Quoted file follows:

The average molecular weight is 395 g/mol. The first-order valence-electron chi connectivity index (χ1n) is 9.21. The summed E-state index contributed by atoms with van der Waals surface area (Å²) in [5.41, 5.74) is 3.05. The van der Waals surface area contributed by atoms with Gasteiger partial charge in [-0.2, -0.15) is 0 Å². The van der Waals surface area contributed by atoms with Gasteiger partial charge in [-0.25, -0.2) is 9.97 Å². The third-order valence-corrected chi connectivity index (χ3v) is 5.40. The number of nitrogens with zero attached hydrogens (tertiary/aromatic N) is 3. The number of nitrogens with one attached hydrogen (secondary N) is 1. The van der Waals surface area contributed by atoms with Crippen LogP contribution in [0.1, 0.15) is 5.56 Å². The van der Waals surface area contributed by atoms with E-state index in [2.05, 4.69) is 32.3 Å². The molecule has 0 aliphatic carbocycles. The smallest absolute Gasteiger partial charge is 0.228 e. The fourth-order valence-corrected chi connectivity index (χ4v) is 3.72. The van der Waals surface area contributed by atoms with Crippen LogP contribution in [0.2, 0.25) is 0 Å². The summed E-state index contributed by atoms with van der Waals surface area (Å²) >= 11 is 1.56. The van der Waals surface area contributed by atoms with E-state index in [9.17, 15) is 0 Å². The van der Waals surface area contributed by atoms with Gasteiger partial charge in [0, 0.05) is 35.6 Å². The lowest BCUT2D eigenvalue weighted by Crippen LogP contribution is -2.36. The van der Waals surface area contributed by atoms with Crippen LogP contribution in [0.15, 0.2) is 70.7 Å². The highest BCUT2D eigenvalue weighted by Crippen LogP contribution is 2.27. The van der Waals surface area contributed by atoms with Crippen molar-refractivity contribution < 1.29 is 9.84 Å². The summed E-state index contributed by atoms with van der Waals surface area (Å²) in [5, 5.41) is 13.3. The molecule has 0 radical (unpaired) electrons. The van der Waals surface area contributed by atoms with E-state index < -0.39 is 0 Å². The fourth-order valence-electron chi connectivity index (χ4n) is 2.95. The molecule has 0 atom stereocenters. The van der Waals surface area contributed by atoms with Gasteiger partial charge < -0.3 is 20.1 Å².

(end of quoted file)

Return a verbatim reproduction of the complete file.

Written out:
The average molecular weight is 395 g/mol. The first-order valence-electron chi connectivity index (χ1n) is 9.21. The summed E-state index contributed by atoms with van der Waals surface area (Å²) in [5.41, 5.74) is 3.05. The van der Waals surface area contributed by atoms with Gasteiger partial charge in [-0.2, -0.15) is 0 Å². The van der Waals surface area contributed by atoms with Gasteiger partial charge in [-0.25, -0.2) is 9.97 Å². The third-order valence-corrected chi connectivity index (χ3v) is 5.40. The number of nitrogens with zero attached hydrogens (tertiary/aromatic N) is 3. The number of nitrogens with one attached hydrogen (secondary N) is 1. The van der Waals surface area contributed by atoms with Crippen LogP contribution in [0.1, 0.15) is 5.56 Å². The van der Waals surface area contributed by atoms with E-state index in [2.05, 4.69) is 32.3 Å². The molecule has 0 aliphatic carbocycles. The smallest absolute Gasteiger partial charge is 0.228 e. The fourth-order valence-corrected chi connectivity index (χ4v) is 3.72. The van der Waals surface area contributed by atoms with Crippen LogP contribution in [0.2, 0.25) is 0 Å². The summed E-state index contributed by atoms with van der Waals surface area (Å²) >= 11 is 1.56. The van der Waals surface area contributed by atoms with E-state index in [9.17, 15) is 0 Å². The van der Waals surface area contributed by atoms with Gasteiger partial charge in [0, 0.05) is 35.6 Å². The lowest BCUT2D eigenvalue weighted by Crippen LogP contribution is -2.36. The van der Waals surface area contributed by atoms with Crippen LogP contribution in [0.15, 0.2) is 70.7 Å². The highest BCUT2D eigenvalue weighted by Crippen LogP contribution is 2.27. The van der Waals surface area contributed by atoms with Crippen molar-refractivity contribution < 1.29 is 9.84 Å². The summed E-state index contributed by atoms with van der Waals surface area (Å²) in [5, 5.41) is 13.3. The molecule has 0 radical (unpaired) electrons. The van der Waals surface area contributed by atoms with E-state index < -0.39 is 0 Å². The fourth-order valence-electron chi connectivity index (χ4n) is 2.95. The molecule has 0 atom stereocenters. The van der Waals surface area contributed by atoms with Gasteiger partial charge < -0.3 is 20.1 Å².